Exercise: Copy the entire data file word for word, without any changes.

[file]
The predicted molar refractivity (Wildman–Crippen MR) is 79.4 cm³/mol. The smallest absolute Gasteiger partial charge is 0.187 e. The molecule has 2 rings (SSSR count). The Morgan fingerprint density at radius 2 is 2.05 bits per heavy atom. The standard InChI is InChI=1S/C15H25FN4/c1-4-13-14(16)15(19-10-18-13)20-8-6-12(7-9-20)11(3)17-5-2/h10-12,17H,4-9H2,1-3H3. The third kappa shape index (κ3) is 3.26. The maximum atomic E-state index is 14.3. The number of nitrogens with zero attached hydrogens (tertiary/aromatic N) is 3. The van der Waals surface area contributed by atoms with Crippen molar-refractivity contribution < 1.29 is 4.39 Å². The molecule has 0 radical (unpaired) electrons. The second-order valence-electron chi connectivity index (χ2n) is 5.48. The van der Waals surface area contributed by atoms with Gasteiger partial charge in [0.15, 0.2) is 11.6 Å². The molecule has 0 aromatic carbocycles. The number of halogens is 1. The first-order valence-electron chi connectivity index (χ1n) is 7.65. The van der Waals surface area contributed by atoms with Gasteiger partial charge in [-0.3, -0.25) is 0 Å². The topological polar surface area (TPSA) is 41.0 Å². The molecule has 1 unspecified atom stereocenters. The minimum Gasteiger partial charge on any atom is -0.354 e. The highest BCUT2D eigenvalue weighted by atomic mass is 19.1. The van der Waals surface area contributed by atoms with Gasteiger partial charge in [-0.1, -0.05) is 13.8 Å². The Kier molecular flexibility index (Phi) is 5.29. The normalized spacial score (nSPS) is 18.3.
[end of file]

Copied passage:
The predicted molar refractivity (Wildman–Crippen MR) is 79.4 cm³/mol. The smallest absolute Gasteiger partial charge is 0.187 e. The molecule has 2 rings (SSSR count). The Morgan fingerprint density at radius 2 is 2.05 bits per heavy atom. The standard InChI is InChI=1S/C15H25FN4/c1-4-13-14(16)15(19-10-18-13)20-8-6-12(7-9-20)11(3)17-5-2/h10-12,17H,4-9H2,1-3H3. The third kappa shape index (κ3) is 3.26. The maximum atomic E-state index is 14.3. The number of nitrogens with zero attached hydrogens (tertiary/aromatic N) is 3. The van der Waals surface area contributed by atoms with Crippen molar-refractivity contribution < 1.29 is 4.39 Å². The molecule has 0 radical (unpaired) electrons. The second-order valence-electron chi connectivity index (χ2n) is 5.48. The van der Waals surface area contributed by atoms with Gasteiger partial charge in [0.15, 0.2) is 11.6 Å². The molecule has 0 aromatic carbocycles. The number of halogens is 1. The first-order valence-electron chi connectivity index (χ1n) is 7.65. The van der Waals surface area contributed by atoms with Gasteiger partial charge in [-0.3, -0.25) is 0 Å². The topological polar surface area (TPSA) is 41.0 Å². The molecule has 1 unspecified atom stereocenters. The minimum Gasteiger partial charge on any atom is -0.354 e. The highest BCUT2D eigenvalue weighted by atomic mass is 19.1. The van der Waals surface area contributed by atoms with Gasteiger partial charge in [-0.1, -0.05) is 13.8 Å². The Kier molecular flexibility index (Phi) is 5.29. The normalized spacial score (nSPS) is 18.3.